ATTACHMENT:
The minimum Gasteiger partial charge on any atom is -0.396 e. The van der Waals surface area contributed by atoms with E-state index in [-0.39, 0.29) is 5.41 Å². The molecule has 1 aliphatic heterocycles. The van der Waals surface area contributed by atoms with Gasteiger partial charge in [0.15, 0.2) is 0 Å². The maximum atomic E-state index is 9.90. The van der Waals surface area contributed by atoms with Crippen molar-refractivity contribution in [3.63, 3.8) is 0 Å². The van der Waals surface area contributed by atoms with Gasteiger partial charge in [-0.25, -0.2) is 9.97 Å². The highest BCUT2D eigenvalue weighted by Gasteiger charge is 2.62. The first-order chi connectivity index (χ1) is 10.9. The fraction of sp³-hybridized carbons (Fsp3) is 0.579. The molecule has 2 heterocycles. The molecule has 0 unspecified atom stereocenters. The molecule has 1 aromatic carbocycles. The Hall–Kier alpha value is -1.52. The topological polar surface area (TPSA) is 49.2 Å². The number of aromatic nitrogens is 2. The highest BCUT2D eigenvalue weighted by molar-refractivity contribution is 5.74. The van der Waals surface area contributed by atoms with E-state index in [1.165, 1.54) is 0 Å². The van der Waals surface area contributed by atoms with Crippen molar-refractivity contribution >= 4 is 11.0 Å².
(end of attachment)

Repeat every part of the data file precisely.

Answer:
The minimum Gasteiger partial charge on any atom is -0.396 e. The van der Waals surface area contributed by atoms with E-state index in [-0.39, 0.29) is 5.41 Å². The molecule has 1 aliphatic heterocycles. The van der Waals surface area contributed by atoms with Gasteiger partial charge in [0.15, 0.2) is 0 Å². The maximum atomic E-state index is 9.90. The van der Waals surface area contributed by atoms with Crippen molar-refractivity contribution in [3.63, 3.8) is 0 Å². The van der Waals surface area contributed by atoms with Gasteiger partial charge in [-0.25, -0.2) is 9.97 Å². The highest BCUT2D eigenvalue weighted by Gasteiger charge is 2.62. The first-order chi connectivity index (χ1) is 10.9. The fraction of sp³-hybridized carbons (Fsp3) is 0.579. The molecule has 2 heterocycles. The molecule has 0 unspecified atom stereocenters. The molecule has 1 aromatic carbocycles. The Hall–Kier alpha value is -1.52. The topological polar surface area (TPSA) is 49.2 Å². The number of aromatic nitrogens is 2. The highest BCUT2D eigenvalue weighted by molar-refractivity contribution is 5.74. The van der Waals surface area contributed by atoms with E-state index in [1.165, 1.54) is 0 Å². The van der Waals surface area contributed by atoms with Crippen molar-refractivity contribution >= 4 is 11.0 Å².